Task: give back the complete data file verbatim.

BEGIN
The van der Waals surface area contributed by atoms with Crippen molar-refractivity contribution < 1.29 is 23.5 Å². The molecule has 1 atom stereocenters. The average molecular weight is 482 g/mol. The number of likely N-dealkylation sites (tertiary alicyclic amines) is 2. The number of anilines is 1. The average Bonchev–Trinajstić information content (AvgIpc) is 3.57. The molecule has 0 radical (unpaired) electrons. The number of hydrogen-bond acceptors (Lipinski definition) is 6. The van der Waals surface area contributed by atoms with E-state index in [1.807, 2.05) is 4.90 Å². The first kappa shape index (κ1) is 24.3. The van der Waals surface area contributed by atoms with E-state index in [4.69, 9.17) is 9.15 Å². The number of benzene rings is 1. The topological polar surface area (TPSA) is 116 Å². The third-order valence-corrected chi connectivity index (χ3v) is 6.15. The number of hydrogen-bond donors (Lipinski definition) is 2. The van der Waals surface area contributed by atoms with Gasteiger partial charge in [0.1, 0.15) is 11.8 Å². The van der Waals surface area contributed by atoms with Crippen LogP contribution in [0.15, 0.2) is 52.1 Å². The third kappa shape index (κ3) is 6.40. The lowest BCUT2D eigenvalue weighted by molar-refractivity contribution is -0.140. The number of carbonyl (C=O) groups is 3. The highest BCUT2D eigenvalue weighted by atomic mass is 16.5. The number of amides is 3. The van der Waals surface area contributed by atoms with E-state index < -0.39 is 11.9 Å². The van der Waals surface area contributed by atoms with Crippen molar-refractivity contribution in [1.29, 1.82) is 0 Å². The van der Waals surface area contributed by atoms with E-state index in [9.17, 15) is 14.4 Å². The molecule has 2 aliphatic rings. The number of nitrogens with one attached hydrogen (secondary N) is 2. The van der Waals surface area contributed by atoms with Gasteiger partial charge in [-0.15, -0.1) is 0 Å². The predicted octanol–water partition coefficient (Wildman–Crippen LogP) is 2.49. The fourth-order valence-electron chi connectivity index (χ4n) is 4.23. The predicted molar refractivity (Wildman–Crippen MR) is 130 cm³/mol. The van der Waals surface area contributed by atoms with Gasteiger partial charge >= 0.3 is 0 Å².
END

The van der Waals surface area contributed by atoms with Crippen molar-refractivity contribution < 1.29 is 23.5 Å². The molecule has 1 atom stereocenters. The average molecular weight is 482 g/mol. The number of likely N-dealkylation sites (tertiary alicyclic amines) is 2. The number of anilines is 1. The average Bonchev–Trinajstić information content (AvgIpc) is 3.57. The molecule has 0 radical (unpaired) electrons. The number of hydrogen-bond acceptors (Lipinski definition) is 6. The van der Waals surface area contributed by atoms with E-state index in [1.807, 2.05) is 4.90 Å². The first kappa shape index (κ1) is 24.3. The van der Waals surface area contributed by atoms with E-state index in [4.69, 9.17) is 9.15 Å². The number of benzene rings is 1. The topological polar surface area (TPSA) is 116 Å². The third-order valence-corrected chi connectivity index (χ3v) is 6.15. The number of hydrogen-bond donors (Lipinski definition) is 2. The van der Waals surface area contributed by atoms with Gasteiger partial charge in [0.1, 0.15) is 11.8 Å². The van der Waals surface area contributed by atoms with Crippen LogP contribution in [0.15, 0.2) is 52.1 Å². The third kappa shape index (κ3) is 6.40. The lowest BCUT2D eigenvalue weighted by molar-refractivity contribution is -0.140. The number of carbonyl (C=O) groups is 3. The highest BCUT2D eigenvalue weighted by atomic mass is 16.5. The number of amides is 3. The van der Waals surface area contributed by atoms with E-state index < -0.39 is 11.9 Å². The van der Waals surface area contributed by atoms with Crippen molar-refractivity contribution in [1.29, 1.82) is 0 Å². The van der Waals surface area contributed by atoms with E-state index in [9.17, 15) is 14.4 Å². The molecule has 2 aliphatic rings. The number of nitrogens with one attached hydrogen (secondary N) is 2. The van der Waals surface area contributed by atoms with Gasteiger partial charge in [-0.15, -0.1) is 0 Å². The predicted octanol–water partition coefficient (Wildman–Crippen LogP) is 2.49. The fourth-order valence-electron chi connectivity index (χ4n) is 4.23. The predicted molar refractivity (Wildman–Crippen MR) is 130 cm³/mol. The van der Waals surface area contributed by atoms with Gasteiger partial charge >= 0.3 is 0 Å².